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'This was a direct attack on U.S. assets': Trump's aborted Iran strike draws criticism from Republicans

'This was a direct attack on U.S. assets': Trump's aborted Iran strike draws criticism from RepublicansCongressional Republicans were divided Friday following President Donald Trump's decision to abort a planned missile strike against Iran.



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Speaking to Jewish Republicans, Trump calls Netanyahu 'your prime minister'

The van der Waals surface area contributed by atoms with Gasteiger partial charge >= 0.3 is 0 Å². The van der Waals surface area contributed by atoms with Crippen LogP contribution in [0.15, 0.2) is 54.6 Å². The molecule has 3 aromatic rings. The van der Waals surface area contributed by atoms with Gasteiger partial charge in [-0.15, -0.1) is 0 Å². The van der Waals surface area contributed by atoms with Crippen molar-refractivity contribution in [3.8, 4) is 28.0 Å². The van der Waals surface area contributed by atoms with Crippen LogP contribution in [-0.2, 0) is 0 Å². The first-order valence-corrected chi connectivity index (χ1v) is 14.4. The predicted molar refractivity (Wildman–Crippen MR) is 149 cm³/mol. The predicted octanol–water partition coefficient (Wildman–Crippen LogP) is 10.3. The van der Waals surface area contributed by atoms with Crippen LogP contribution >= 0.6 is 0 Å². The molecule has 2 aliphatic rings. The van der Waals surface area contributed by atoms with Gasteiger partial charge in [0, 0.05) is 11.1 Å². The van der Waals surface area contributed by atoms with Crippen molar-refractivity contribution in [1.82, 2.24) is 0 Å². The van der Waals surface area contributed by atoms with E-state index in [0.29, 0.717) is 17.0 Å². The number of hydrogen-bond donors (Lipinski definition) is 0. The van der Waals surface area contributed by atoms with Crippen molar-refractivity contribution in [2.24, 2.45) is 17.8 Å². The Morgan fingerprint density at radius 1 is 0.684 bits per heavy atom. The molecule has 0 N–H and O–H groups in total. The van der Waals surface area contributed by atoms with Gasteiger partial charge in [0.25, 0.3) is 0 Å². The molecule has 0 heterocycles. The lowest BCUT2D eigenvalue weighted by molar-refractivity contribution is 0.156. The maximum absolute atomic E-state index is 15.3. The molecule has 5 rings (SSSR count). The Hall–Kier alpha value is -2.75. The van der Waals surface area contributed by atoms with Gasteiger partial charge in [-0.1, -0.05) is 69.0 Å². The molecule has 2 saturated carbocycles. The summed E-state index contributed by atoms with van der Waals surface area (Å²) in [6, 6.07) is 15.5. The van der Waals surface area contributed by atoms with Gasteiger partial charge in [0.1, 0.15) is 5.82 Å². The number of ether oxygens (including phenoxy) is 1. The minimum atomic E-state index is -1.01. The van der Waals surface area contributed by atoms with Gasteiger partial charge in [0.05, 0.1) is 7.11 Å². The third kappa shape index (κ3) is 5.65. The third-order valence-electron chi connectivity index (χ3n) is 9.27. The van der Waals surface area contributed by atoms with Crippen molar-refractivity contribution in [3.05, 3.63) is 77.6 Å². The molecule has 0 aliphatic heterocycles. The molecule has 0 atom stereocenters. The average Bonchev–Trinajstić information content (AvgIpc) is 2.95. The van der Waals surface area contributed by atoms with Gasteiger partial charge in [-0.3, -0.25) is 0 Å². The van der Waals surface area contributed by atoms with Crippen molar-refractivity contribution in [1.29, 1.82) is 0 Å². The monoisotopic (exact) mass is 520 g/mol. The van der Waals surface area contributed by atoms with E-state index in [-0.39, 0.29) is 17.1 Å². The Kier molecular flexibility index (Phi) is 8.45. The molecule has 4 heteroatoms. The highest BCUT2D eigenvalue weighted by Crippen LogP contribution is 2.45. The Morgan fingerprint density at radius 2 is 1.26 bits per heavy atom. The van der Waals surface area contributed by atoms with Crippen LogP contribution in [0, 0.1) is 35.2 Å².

Speaking to Jewish Republicans, Trump calls Netanyahu 'your prime minister'Addressing a group of Jewish Americans in Las Vegas over the weekend, President Trump referred to Israeli leader Benjamin Netanyahu as “your prime minister.”



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Mueller report: Trump and Republicans target Adam Schiff as new villain